4 min read

Mental Yardsticks

How can we convey numerical data effectively?
Mental Yardsticks
Photo by eskay lim / Unsplash


  • When communicating numbers, compare them to known quantities: mental yardsticks.
  • Use comparables familiar to your audience and relevant to the topic.
  • Use visual comparisons where possible.
  • Know mental yardsticks across a wide variety of domains. See examples below.


I once tried explaining the absolute risk of developing a disease to someone at a party, then I realized why I was having a hard time getting the point across. They didn't have the same mental yardsticks that I did. All measurement is relative: we define the magnitude of something in terms of a defined unit. If we don't share the same units and benchmarks, then it's like someone saying that they normally drive at 294,171 Macedonian cubits per hour on the freeway and gosh darn it, drivers are way too slow around here.

So I've since learned to communicate the magnitude of things using comparables that are familiar to my audience. To aid that, here's a list of benchmarks by domain. I plan to add to them over time.

(Alternative pithy formulations of this post: know your numbers; compare relatively rather than absolutely; have mental meter-sticks)


You probably already use mental yardsticks all the time when deciding what to purchase. "Is this worth the cost of N many of these? Would I rather have X?"

  • The cost of a cup of coffee
  • The cost of a lovely dinner and musical
  • The price of a 2-week trip to Southeast Asia
  • Your monthly rent/mortgage payment
  • Your monthly/yearly income
  • The cost of your house

Pro-tip: WolframAlpha lets you compare the inflation-adjusted costs of items over time: "Current value of $100 in 1919 dollars".


This is my favorite thing to analyze quantitatively, and it's best done through micromorts, where 1 micromort is a 1-in-a-million chance of dying (1/10,000 of a percent). Your Local Epidemiologist gives this great example table:

micromorts.rip maintains a handy table of micromort values for different activities.


From the CDC, here are the rates of the leading causes of death in the US as of 2021 (the data analysis lags a few years) per 100,000 people:

Here's the absolute count of the number of people killed per year by these diseases:

  • Heart disease: 695,547
  • Cancer: 605,213
  • COVID-19: 416,893
  • Accidents (unintentional injuries): 224,935
  • Stroke (cerebrovascular diseases): 162,890
  • Chronic lower respiratory diseases: 142,342
  • Alzheimer’s disease: 119,399
  • Diabetes: 103,294
  • Chronic liver disease and cirrhosis : 56,585
  • Nephritis, nephrotic syndrome, and nephrosis: 54,358

The standard advice to eat a healthy diet, exercise regularly, get enough sleep, not drink too much alcohol, and remain up-to-date on your vaccines is given ad infinitum for a reason. The reward? Decades more with the people and activities you love most.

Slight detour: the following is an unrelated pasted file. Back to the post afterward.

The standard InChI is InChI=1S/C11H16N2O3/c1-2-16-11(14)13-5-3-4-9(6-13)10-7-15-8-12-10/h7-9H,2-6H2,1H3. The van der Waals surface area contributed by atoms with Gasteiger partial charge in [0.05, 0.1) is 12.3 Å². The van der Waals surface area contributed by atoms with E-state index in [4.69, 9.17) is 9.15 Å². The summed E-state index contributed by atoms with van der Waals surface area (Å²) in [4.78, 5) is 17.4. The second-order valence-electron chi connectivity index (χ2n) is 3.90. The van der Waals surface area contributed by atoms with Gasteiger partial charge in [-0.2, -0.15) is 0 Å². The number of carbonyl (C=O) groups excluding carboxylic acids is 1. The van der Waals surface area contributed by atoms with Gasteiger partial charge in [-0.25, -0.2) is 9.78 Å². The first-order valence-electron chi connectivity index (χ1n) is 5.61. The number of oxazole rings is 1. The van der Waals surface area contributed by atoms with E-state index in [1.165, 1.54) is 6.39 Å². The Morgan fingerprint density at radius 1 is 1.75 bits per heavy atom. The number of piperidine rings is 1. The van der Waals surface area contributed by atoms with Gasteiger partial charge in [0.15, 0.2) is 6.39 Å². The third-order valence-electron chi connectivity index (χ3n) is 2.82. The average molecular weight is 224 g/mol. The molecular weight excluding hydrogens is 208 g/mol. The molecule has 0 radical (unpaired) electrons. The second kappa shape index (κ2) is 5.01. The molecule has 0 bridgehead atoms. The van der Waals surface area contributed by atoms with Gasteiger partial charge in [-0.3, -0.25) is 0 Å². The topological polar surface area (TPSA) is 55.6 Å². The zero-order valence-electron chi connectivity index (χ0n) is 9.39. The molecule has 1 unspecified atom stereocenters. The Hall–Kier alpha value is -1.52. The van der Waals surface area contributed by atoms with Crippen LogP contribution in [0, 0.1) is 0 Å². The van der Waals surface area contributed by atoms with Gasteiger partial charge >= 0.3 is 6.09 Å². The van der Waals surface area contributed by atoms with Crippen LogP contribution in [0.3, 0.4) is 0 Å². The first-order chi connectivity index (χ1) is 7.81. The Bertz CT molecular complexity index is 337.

For a more detailed breakdown (by region, sex, age, etc.), see the CDC's WONDER tool, which is based on the latest provisional data. They also have a summary analysis of the finalized data, most recently available for 2020.

Looking at the global picture for mortality reveals interesting differences, e.g., the substantial health burden of malaria in western Africa and HIV/AIDS in southern Africa.


  • 1 meter = the distance traveled by light in 1/299,792,458 of a second
  • 1 yard = 3 feet = 0.9144 meters
  • 1 meter = 3.28 feet
  • An American football field = 100 yards or 120 yards (including the end zones)
  • A soccer (football) field/pitch: 90–120 meters
  • 1 mile: 1,609.344 meters ~= 1.6 kilometers (km)
  • Distance from New York City (NYC) to San Francisco (SF) = 2,565 miles
  • Earth's diameter = 7,926 miles (12,756 km)
  • Earth's circumference (at the equator) = 24,901 miles (40,075 km)
  • Average distance from the Earth to the Sun = 1 astronomical unit (AU) ~= 150 million kilometers ~= 93 million miles
  • Distance traveled by light in a year = 1 light-year ~= 63,240 AU ~= 6 trillion miles
  • Nearest star system = Alpha Centauri, ~4.2 light-years away
  • Diameter of our Milky Way galaxy ~= 100,000 light-years

This is an area where visual diagrams are particularly helpful. My favorite as a kid was comparing the size of dinosaurs of course, e.g., these are different fossil specimens of Tyrannosaurus rex:

Or ships vs. buildings:

For more size comparison fun, see Scale of the Universe on the web and Universe in a Nutshell on mobile.


  • 1 liter of water weighs 1 kilogram
  • 1 kilogram = 2.2 pounds (divide by 2 for a quick-and-dirty estimate)
  • 1 (short) ton = 2,000 pounds (this is what a "ton" usually means in the US)
  • 1 long/imperial ton = 2,240 pounds (what a "ton" is in the UK)
  • 1 (metric) tonne = 1,000 kilograms ~= 2,204 pounds
  • M1A2 SEPv2 Abrams main battle tank: 71.2 (short) tons (p. 37 here)

Appendix: Data Sources

Here are some of my favorite sources when I need data: